P100/day wage hike approved by Senate

(MALAYA) A BILL granting a P100-increase in the daily minimum wage of workers in the private sector was approved by the Senate on third and final reading yesterday.

The measure, seen to benefit some 4.2 million minimum wage earners, was passed amid opposition from business groups that said a P100 salary hike is not the solution to challenges faced by Filipino workers.

Sen. Jinggoy Estrada, chairman of the Committee on Labor, said the last legislated wage increase of P89 a day was in 1989 with the enactment of RA 6727 or the Wage Rationalization Act, which effectively declared that wages would be set on a regional basis by regional wage boards.

The P100 legislated wage increase for private minimum wage earners, whether from the agriculture or non-agricultural sector, was passed with a vote of 20-0-0.

Four senators — Manuel Lapid, Imee Marcos, Cynthia Villar, and Mark Villar — were not present at the session when the voting was held.

Estrada defended the passage of the measure, saying a flourishing economy relies on the vitality of its workforce who are considered the lifeblood of enterprises.

“Dapat nating pangalagaan at unahin ang interes ng ating mga manggagawa (We should protect and put priority the interests of our workers) … A higher minimum wage does not only impact the lives of those directly affected but reverberates throughout our communities, stimulating local economies, and ensuring that people would have more money in their pockets to meet their basic needs,” he said.

Senate majority leader Joel Villanueva said the objective of the legislated wage increase is meant to ease the burden of workers amid the rising prices of goods and services.

“Over the years, regional minimum wages have not kept up with the rising prices, and the real value of the minimum wage has fallen 28 percent on average across all regions nationwide. In fact, based on the 2023 poverty threshold, all the regional minimum wage rates are lower than the regional poverty threshold,” Villanueva said in explaining his “yes” vote.

“To alleviate concerns, it was established during interpellations and from various studies and evidence put on record that increasing the daily minimum wage will have very minimal impact on inflation and low probability of causing job losses,” he added.

At least 20 business groups, in a statement last week, asked the Senate to “rethink” the proposed legislated wage increase, saying it will hurt companies while benefitting only a few workers.

Instead of focusing merely on wage increases, the groups said, the Senate should adopt a more comprehensive approach to address economic inequality, including investing in education, skills development, and infrastructure, as well as creating an enabling environment for business growth and job creation.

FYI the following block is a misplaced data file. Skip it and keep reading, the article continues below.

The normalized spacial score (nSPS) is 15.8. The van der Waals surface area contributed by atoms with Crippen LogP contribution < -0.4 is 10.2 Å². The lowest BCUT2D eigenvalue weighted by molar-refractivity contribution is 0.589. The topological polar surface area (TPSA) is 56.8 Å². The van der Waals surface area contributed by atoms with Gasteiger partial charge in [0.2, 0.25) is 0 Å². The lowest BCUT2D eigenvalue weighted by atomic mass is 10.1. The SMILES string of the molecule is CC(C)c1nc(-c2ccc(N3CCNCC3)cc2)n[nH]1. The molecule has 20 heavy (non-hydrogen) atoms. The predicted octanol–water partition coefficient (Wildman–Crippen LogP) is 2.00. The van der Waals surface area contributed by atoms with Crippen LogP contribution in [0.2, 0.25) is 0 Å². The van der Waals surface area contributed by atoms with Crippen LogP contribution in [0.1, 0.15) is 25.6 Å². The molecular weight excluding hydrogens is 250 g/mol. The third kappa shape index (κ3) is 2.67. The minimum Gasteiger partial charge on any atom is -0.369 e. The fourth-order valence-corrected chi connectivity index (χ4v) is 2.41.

They said lawmakers should pass laws that would once and for all solve low productivity, poor governance, excessive regulations, worsening poverty, and serious income inequality which characterize a country with a large informal sector.

“Another wage hike through legislation coming at the heels of the recently implemented minimum wage adjustments through the wage boards is not the appropriate solution to address the underlying challenges faced by our Filipino workers,” the groups said.

They said that the legislated wages will affect the micro, small, and medium enterprises and will worsen the plight of the informal sector and it 47-million strong workforce.

At the House, Iloilo Rep. Janette Garin said the P100 daily wage hike approved by the Senate would still be inadequate for a minimum wage earner and would also hurt the micro, small, and medium-sized enterprises because almost 95 to 98 percent of the business enterprises are small businesses.

She stressed the need to balance both employers and employees “as there would be a workforce reduction because companies could not maintain the salary increase costs for their employees.”

There are many bills pending at the House seeking wage hikes ranging from P150 to P750 but the House leadership is eyeing the middle ground which is a P350 a day increase.

Garin said the country needs more foreign investors to increase the salaries of private workers by at least P350 daily and the answer is to open the country’s economy through Charter change (Cha-cha). – With Wendell Vigilia and Gerard Naval